Candida Albicans

Candida albicans is a fungal organism, normally part of human upper aerodigestive tract flora. Candida albicans may become pathogenic (creating a disease state) when there is a disturbance in the balance of other normal organisms. Such an imbalance may occur due to use of steroids, either taken by mouth or inhaled, as for asthma. Other causes of candida albicans overgrowth include use of broad-spectrum antibiotics, and/or immunosuppression. The resulting disease state in the upper aerodigestive tract may cause hoarseness or an outbreak of thrush.


Photos:

Candida laryngitis, before and after treatment

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laryngeal candidiasis

Candida laryngitis (1 of 4)

Severe laryngeal candidiasis, in a person using inhaled steroids at high dose. Standard light.
surrounding inflammation on vocal cords

Candida laryngitis (2 of 4)

Closer view shows more clearly not only the white areas, but also surrounding inflammation. Standard light.
Candida laryngitis, 15 days after starting treatment

Candida laryngitis, 15 days after starting treatment (3 of 4)

After 15 days of oral fluconazole. Obvious improvement, but incomplete resolution of tissue changes.
Candida laryngitis, several months later

Candida laryngitis, several months later (4 of 4)

After longer-term fluconazole, along with reduction of inhaled steroid dose, complete resolution. Strobe light, closed phase of vibration at high vocal pitch.

Candida laryngitis, before and after treatment: Series of 4 photos

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lesions are vague, hazy, and best seen anteriorly on the right cord

Candida laryngitis (1 of 4)

Candidiasis in patient using inhaled steroids for asthma. Under standard light, the lesions are vague, hazy, and best seen anteriorly on the right cord (left of image).
vascularity

Candida laryngitis (2 of 4)

Same patient, narrow-band illumination. This not only emphasizes vascularity, but brings out the candida colonies.
Candida laryngitis after treatment

Candida laryngitis, after treatment (3 of 4)

After treatment with fluconazole, the colonies have virtually disappeared.
post-treatment examination

Candida laryngitis, after treatment (4 of 4)

Same post-treatment examination, under narrow-band illumination. Note that there are normal specks of mucus (such as at the arrows) in the view.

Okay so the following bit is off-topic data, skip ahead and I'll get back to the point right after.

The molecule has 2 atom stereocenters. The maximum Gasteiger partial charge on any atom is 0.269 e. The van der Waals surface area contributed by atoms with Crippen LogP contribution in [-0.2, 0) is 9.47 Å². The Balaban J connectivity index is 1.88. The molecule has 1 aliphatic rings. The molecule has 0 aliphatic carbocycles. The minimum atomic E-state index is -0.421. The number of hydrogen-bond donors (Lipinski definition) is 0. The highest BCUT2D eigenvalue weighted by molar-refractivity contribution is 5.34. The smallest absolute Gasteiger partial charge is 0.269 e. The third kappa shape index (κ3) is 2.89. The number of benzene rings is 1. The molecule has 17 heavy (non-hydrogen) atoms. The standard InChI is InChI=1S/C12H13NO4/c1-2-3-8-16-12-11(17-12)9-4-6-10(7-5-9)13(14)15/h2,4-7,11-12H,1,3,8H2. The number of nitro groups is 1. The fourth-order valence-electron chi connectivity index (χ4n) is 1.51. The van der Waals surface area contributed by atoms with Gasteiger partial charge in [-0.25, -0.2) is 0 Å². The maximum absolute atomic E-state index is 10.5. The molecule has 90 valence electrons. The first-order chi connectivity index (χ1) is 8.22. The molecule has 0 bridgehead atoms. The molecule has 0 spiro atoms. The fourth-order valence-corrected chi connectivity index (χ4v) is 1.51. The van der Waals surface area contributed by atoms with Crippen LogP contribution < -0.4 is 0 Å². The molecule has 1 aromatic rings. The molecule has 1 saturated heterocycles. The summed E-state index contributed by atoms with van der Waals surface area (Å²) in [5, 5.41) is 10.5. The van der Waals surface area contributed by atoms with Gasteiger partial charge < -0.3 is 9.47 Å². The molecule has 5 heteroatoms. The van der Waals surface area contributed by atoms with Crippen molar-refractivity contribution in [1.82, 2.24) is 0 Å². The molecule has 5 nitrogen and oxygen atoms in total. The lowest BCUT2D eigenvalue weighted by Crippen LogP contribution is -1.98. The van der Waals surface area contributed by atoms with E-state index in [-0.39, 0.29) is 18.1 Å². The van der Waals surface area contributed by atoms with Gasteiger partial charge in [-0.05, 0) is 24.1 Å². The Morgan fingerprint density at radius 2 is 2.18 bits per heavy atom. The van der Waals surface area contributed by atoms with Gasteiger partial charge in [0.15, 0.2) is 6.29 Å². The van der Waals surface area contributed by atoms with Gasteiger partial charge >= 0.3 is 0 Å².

Candida pharyngitis: Series of 2 photos

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Countless candida colonies in the hypopharynx

Candida pharyngitis (1 of 2)

Countless candida colonies in the hypopharynx (lower throat) of a patient who, for treatment of an auto-immune disorder, is not only inhaling steroids but also taking high-dose steroids orally. Each tiny white dot represents a colony of the fungus.
dramatic case of candidiasis

Candida pharyngitis (2 of 2)

An even more dramatic case of candidiasis, in a different patient. Here, the colonies are more obvious and nearly confluent.

Candida laryngitis, before and after treatment: Series of 3 photos

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whitish discoloration on the left vocal cord

Candida laryngitis (1 of 3)

Elderly woman with a history of laryngeal amyloidosis requiring laser sculpting several years earlier. Now using high-dose inhaled steroids, antibiotics, and oral steroids for unrelated pulmonary problem. Marked increase of hoarseness, and whitish discoloration, especially of the left vocal cord (right of image).
hazy white areas and irregular right cord margin

Candida laryngitis (2 of 3)

Closer view of hazy white areas and irregular right cord margin (left of image), presumed to be candida overgrowth. Empiric treatment with fluconazole is justified, given history and findings.
white areas are completely resolved

Candida laryngitis, after starting treatment (3 of 3)

Two weeks after starting fluconazole; the white areas are completely resolved. The patient’s voice had improved markedly within three or four days of starting the treatment.

Candida masquerader!

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white lesions were seen in the larynx

White lesions (1 of 3)

This man uses a steroid inhaler for his asthma. During esophagoscopy, white lesions were seen in the larynx and his GI Doctor sent him for evaluation of probable candida overgrowth. In all routine views, such as this one, white lesions are seen.

Candida colonies (2 of 3)

Candida colonies are routinely surrounded by a zone of erythema (see other photo series). No redness is seen here.
pattern of white lesions has changed after aggressive throat clearing

After throat clearing (3 of 3)

After aggressive throat clearing, the pattern of white lesions has changed, and this is of course another indication that we are not dealing with candida colonies here, but simple adherent mucus.

Hazy candida under 2 kinds of light

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haziness (Candida) and redness

Haziness and redness (1 of 3)

This patient uses inhaled steroids and takes oral steroids as well. She has had prior episodes of documented Candida infection in prior years and has developed new laryngitis. Under standard light, both haziness (Candida) and redness (inflammatory response) are seen.
leukoplakia

Leukoplakia (2 of 3)

Narrow band light shows the leukoplakia much more clearly. Candida on the vocal cords is often hazy and diffuse, presumably because the shearing effects of vibration do not allow the discrete, demarcated colonies often seen in other locations.
swelling of the left vocal cord

Swelling (3 of 3)

This individual is also highly talkative, and also has a swelling of the left vocal cord (right of photo) from vibratory injury. The inflammation present here may have facilitated this injury.